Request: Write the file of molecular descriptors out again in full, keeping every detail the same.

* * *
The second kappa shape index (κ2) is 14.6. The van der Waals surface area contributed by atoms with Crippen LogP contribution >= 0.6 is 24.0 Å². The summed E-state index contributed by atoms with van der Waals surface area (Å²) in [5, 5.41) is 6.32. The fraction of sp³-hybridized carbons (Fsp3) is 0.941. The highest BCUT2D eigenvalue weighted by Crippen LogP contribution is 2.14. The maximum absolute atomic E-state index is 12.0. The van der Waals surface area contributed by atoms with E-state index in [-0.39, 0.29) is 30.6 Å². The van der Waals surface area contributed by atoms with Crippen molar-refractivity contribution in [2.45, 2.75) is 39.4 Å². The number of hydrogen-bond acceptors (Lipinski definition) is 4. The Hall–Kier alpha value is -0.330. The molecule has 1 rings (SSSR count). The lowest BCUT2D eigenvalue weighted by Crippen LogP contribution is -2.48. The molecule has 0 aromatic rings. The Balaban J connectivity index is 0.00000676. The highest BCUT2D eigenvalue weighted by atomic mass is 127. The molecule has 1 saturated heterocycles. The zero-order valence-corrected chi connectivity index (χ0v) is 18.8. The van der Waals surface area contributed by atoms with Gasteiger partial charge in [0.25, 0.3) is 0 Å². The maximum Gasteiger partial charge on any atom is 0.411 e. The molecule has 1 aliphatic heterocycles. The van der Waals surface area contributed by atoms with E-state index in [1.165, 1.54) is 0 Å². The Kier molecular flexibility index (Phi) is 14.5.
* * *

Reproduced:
The second kappa shape index (κ2) is 14.6. The van der Waals surface area contributed by atoms with Crippen LogP contribution >= 0.6 is 24.0 Å². The summed E-state index contributed by atoms with van der Waals surface area (Å²) in [5, 5.41) is 6.32. The fraction of sp³-hybridized carbons (Fsp3) is 0.941. The highest BCUT2D eigenvalue weighted by Crippen LogP contribution is 2.14. The maximum absolute atomic E-state index is 12.0. The van der Waals surface area contributed by atoms with E-state index in [-0.39, 0.29) is 30.6 Å². The van der Waals surface area contributed by atoms with Crippen molar-refractivity contribution in [2.45, 2.75) is 39.4 Å². The number of hydrogen-bond acceptors (Lipinski definition) is 4. The Hall–Kier alpha value is -0.330. The molecule has 1 rings (SSSR count). The lowest BCUT2D eigenvalue weighted by Crippen LogP contribution is -2.48. The molecule has 0 aromatic rings. The Balaban J connectivity index is 0.00000676. The highest BCUT2D eigenvalue weighted by atomic mass is 127. The molecule has 1 saturated heterocycles. The zero-order valence-corrected chi connectivity index (χ0v) is 18.8. The van der Waals surface area contributed by atoms with Gasteiger partial charge in [0.25, 0.3) is 0 Å². The maximum Gasteiger partial charge on any atom is 0.411 e. The molecule has 1 aliphatic heterocycles. The van der Waals surface area contributed by atoms with E-state index in [1.165, 1.54) is 0 Å². The Kier molecular flexibility index (Phi) is 14.5.